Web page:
When the recruiter from the International Space Academy comes to Winfrey High to solicit applications from the students there, Theodora Baumgarten is one of the few students who has no interest in applying. As she tells the recruiter, “There’s no air, you’re squashed into a ship the size of a juice can, and it takes years to get anywhere interesting. If you get there and aren’t killed first by a meteor or a solar flare or a systems malfunction.” So, it’s something of a surprise when she finds out that her (nonexistent) application has been accepted. And, since everyone would be thrilled and honored to be accepted, no one but her best friend, Kimkim, believes her.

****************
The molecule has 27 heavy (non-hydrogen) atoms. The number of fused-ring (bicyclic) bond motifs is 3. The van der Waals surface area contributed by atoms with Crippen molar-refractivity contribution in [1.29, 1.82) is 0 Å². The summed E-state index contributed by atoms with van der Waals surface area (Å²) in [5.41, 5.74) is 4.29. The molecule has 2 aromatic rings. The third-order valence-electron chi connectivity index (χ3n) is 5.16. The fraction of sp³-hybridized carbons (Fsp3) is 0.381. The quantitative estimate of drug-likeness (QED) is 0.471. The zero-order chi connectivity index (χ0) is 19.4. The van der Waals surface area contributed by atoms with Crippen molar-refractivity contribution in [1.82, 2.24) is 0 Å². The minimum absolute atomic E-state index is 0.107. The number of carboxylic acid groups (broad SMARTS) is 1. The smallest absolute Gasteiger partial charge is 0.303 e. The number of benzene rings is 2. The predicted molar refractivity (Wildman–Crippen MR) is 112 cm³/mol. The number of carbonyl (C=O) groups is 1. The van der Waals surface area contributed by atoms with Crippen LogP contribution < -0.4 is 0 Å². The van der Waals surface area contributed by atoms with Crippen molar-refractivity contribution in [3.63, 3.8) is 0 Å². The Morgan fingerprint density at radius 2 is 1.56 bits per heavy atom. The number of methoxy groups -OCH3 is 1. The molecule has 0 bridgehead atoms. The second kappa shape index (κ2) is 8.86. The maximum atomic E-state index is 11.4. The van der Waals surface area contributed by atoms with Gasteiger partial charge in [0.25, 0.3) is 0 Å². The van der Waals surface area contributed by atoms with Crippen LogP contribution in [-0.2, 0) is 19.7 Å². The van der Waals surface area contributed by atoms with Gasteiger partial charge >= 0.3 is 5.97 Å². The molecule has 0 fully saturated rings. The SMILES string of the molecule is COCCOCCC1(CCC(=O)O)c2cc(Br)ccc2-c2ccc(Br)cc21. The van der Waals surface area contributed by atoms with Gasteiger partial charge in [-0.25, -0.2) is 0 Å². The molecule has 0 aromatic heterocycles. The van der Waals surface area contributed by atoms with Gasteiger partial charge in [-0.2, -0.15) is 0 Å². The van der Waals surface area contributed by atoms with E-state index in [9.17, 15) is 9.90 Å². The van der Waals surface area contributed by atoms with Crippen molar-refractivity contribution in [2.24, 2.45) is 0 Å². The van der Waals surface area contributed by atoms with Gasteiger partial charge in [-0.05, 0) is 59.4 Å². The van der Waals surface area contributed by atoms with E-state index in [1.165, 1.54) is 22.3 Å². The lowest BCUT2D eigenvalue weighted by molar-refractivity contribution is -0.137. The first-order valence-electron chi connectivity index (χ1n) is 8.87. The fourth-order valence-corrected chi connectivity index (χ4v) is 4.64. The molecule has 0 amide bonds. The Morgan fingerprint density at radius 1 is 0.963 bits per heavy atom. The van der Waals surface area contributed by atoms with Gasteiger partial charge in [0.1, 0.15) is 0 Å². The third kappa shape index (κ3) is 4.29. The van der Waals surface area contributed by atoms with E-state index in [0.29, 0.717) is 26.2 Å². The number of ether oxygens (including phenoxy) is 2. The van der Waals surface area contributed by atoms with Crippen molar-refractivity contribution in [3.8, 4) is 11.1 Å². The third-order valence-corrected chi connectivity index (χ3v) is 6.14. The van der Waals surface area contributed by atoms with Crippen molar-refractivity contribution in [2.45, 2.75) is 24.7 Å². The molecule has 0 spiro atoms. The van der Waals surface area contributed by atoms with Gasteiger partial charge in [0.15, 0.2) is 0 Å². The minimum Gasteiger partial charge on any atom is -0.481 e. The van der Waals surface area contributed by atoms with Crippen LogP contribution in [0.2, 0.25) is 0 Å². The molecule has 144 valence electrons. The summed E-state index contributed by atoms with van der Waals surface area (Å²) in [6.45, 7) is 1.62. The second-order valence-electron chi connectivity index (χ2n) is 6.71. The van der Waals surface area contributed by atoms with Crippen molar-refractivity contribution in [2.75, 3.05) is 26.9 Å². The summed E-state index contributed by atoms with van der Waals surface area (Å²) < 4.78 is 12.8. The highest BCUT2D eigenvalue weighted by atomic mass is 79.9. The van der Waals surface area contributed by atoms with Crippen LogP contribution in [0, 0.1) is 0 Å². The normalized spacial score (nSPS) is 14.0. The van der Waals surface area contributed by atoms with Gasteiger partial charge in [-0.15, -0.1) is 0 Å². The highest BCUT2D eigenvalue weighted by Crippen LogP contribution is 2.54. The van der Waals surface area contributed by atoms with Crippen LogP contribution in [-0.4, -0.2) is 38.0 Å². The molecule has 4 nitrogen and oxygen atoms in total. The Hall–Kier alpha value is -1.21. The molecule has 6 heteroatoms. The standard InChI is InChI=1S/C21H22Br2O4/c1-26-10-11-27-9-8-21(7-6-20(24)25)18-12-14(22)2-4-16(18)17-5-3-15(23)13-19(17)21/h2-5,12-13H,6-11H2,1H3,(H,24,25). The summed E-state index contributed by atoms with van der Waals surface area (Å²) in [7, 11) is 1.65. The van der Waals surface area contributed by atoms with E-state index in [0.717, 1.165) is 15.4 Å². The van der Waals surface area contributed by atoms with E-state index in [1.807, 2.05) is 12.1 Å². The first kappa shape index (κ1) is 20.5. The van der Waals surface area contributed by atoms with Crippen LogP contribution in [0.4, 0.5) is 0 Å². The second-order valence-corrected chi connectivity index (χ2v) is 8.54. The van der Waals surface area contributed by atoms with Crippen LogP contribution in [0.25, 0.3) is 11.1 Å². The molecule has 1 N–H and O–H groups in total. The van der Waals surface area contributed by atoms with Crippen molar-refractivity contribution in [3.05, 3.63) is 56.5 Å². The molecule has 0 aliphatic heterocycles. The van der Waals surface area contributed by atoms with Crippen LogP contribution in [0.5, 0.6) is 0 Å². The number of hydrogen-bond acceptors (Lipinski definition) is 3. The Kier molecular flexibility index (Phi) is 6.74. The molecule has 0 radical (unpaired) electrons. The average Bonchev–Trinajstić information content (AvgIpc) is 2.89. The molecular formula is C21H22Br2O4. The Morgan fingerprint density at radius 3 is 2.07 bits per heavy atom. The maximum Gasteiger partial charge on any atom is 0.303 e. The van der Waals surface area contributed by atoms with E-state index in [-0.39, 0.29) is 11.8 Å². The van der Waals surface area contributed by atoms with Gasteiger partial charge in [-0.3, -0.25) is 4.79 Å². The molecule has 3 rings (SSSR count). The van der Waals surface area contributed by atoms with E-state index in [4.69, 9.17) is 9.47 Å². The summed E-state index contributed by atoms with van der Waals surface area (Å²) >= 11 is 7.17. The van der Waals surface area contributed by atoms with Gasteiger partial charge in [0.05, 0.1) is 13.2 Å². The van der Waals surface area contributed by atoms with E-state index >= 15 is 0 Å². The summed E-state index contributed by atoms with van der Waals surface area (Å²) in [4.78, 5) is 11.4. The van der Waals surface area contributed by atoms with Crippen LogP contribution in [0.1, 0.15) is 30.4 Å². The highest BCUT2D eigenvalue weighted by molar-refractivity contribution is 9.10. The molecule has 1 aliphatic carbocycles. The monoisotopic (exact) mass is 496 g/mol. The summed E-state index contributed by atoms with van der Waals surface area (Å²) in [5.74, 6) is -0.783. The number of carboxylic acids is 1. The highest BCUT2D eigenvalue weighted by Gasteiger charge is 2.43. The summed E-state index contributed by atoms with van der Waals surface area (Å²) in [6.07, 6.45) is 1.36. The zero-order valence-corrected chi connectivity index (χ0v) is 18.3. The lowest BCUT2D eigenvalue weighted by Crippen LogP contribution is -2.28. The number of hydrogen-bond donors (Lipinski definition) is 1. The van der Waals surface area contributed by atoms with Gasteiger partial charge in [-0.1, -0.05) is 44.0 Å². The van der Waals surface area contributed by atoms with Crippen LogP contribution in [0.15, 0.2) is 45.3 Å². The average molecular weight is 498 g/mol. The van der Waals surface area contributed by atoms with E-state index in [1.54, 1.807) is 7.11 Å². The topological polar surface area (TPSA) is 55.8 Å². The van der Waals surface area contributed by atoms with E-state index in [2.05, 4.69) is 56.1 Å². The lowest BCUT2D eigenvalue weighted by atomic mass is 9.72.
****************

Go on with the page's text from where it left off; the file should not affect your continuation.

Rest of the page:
This is the setup for Connie Willis’s novella D.A. The meaning of those initials, and why Theodora was “accepted” as a cadet, are too good to spoil, and getting there is much of the fun. Especially good is the name of the Academy space station, the Robert A. Heinlein.
For those of us who loved traditional science fiction since childhood, but are now far too aware of what can go wrong, D.A. is a delightful treat.
Willis, Connie. D.A. Burton, MI: Subterranean Press, 2007. Kindle edition. Amazon.
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